The Green Paper called for the creation of a new private, not-for-profit corporation (17) responsible for coordinating specific DNS functions for the benefit of the Internet as a whole. Under the Green Paper proposal, the U.S. Government(18) would gradually transfer these functions to the new corporation beginning as soon as possible, with the goal of having the new corporation carry out operational responsibility by October 1998. Under the Green Paper proposal, the U.S. Government would continue to participate in policy oversight until such time as the new corporation was established and stable, phasing out as soon as possible, but in no event later than September 30, 2000. The Green Paper suggested that the new corporation be incorporated in the United States in order to promote stability and facilitate the continued reliance on technical expertise residing in the United States, including IANA staff at USC/ISI.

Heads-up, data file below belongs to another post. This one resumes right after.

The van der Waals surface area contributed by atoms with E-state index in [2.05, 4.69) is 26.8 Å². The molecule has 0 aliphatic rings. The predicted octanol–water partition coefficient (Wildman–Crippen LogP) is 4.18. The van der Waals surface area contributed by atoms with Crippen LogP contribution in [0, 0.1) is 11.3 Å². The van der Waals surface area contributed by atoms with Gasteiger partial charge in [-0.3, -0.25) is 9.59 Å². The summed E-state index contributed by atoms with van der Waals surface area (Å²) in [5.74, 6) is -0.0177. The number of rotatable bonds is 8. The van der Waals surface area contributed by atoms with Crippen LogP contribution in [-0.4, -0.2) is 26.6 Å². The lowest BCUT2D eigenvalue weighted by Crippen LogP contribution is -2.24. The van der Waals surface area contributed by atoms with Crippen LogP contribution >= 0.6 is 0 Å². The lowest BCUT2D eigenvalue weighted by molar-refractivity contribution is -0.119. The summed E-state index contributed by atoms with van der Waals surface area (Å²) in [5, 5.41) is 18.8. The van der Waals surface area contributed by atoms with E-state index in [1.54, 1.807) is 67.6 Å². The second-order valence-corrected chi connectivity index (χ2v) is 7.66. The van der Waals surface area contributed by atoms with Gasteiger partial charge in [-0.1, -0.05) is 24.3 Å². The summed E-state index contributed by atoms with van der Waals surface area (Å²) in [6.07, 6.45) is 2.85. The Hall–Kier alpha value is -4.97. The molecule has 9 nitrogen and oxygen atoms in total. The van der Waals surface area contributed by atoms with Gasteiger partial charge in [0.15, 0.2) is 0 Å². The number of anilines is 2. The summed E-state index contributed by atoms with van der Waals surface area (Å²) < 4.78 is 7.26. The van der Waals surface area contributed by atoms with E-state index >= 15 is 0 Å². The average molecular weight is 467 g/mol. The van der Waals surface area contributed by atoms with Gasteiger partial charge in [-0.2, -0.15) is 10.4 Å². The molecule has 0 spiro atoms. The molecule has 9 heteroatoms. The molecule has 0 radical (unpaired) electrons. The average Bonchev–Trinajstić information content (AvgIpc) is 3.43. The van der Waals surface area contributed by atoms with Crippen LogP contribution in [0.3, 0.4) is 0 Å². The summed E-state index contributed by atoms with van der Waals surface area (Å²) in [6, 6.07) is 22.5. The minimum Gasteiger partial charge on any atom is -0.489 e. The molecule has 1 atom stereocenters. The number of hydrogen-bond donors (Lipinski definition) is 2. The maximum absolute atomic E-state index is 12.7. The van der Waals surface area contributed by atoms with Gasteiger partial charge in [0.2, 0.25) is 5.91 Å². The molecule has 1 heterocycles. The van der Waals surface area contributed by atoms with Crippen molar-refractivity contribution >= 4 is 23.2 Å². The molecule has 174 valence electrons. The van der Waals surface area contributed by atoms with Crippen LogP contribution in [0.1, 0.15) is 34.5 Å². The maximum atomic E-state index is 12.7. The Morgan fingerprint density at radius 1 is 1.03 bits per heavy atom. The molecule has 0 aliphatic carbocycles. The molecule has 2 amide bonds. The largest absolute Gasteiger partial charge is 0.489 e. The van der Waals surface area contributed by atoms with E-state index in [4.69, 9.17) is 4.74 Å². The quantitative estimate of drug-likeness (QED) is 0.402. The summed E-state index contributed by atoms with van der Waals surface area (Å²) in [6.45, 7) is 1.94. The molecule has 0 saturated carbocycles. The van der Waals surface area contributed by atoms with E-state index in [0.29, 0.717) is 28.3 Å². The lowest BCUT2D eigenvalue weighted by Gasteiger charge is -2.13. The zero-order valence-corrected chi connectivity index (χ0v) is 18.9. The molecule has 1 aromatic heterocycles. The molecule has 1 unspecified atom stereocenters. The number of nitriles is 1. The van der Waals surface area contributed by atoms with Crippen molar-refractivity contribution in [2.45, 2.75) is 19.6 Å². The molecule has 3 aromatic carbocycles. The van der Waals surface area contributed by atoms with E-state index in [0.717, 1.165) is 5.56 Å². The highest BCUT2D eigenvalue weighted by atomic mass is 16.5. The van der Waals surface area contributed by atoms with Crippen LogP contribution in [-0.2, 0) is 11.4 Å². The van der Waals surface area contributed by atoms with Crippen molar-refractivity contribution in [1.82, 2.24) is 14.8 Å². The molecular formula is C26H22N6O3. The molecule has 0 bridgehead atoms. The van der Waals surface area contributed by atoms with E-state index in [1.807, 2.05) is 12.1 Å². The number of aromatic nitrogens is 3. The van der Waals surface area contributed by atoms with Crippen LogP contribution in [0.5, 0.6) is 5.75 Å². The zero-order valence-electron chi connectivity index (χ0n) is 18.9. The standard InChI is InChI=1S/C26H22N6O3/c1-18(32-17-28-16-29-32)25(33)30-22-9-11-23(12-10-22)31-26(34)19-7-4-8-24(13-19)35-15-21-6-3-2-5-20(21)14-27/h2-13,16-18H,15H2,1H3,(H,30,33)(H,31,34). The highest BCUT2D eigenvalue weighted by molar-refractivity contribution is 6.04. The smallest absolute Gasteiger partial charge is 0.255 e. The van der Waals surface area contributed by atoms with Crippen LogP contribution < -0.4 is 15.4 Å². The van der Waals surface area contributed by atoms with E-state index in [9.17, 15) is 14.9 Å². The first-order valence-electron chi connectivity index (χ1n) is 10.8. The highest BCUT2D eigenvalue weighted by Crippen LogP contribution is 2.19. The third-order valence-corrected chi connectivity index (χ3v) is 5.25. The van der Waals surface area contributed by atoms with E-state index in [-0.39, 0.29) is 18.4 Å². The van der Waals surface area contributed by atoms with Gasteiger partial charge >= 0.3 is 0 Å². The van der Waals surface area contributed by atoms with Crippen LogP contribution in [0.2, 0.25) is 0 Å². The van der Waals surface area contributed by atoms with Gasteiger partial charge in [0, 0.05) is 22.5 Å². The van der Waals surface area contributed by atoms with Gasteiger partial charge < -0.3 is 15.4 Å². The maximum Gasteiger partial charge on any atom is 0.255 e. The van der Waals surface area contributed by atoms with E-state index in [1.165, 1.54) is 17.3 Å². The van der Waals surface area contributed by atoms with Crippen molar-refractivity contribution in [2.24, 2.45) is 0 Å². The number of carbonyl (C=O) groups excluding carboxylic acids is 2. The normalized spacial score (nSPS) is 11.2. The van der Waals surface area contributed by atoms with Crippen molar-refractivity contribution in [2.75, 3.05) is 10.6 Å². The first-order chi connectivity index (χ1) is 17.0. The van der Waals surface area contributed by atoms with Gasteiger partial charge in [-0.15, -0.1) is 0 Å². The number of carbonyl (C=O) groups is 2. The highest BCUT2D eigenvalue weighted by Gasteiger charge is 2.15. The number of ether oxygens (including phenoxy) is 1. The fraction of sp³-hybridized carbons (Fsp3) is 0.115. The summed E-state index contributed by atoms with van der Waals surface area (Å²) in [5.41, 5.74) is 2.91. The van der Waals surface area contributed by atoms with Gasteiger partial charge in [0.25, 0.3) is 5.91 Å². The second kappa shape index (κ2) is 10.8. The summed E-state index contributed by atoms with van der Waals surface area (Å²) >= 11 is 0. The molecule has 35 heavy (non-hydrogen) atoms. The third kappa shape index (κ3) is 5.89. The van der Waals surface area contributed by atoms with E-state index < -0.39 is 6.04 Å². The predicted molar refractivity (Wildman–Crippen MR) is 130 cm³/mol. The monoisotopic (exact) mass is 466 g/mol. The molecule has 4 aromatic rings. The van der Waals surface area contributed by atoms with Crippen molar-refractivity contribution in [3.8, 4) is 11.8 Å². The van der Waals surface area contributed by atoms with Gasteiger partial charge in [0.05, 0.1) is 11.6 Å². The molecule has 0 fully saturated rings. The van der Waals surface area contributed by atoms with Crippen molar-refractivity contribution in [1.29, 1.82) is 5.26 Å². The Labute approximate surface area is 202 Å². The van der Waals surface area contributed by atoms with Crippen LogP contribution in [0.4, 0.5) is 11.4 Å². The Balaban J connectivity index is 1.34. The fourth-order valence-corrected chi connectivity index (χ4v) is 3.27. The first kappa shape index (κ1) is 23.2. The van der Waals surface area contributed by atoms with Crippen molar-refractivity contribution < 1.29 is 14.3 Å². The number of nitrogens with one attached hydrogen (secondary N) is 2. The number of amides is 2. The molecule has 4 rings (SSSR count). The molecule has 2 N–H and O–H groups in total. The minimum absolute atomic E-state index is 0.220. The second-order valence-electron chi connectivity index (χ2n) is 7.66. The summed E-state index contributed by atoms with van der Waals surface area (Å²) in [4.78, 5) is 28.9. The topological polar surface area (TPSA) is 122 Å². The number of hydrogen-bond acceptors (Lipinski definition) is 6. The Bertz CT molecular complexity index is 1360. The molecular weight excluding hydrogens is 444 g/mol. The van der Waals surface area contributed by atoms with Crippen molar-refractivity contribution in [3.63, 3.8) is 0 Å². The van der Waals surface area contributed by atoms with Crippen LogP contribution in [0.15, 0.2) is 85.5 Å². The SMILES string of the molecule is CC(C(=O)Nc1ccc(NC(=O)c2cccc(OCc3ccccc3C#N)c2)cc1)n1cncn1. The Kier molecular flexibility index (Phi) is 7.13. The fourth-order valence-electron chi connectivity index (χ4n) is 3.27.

Comments: Almost all commenters supported the creation of a new, private not-for-profit corporation to manage DNS. Many suggested that IANA should evolve into the new corporation. A small number of commenters asserted that the U.S. Government should continue to manage Internet names and addresses. Another small number of commenters suggested that DNS should be managed by international governmental institutions such as the United Nations or the International Telecommunications Union. Many commenters urged the U.S. Government to commit to a more aggressive timeline for the new corporation's assumption of management responsibility. Some commenters also suggested that the proposal to headquarter the new corporation in the United States represented an inappropriate attempt to impose U.S. law on the Internet as a whole.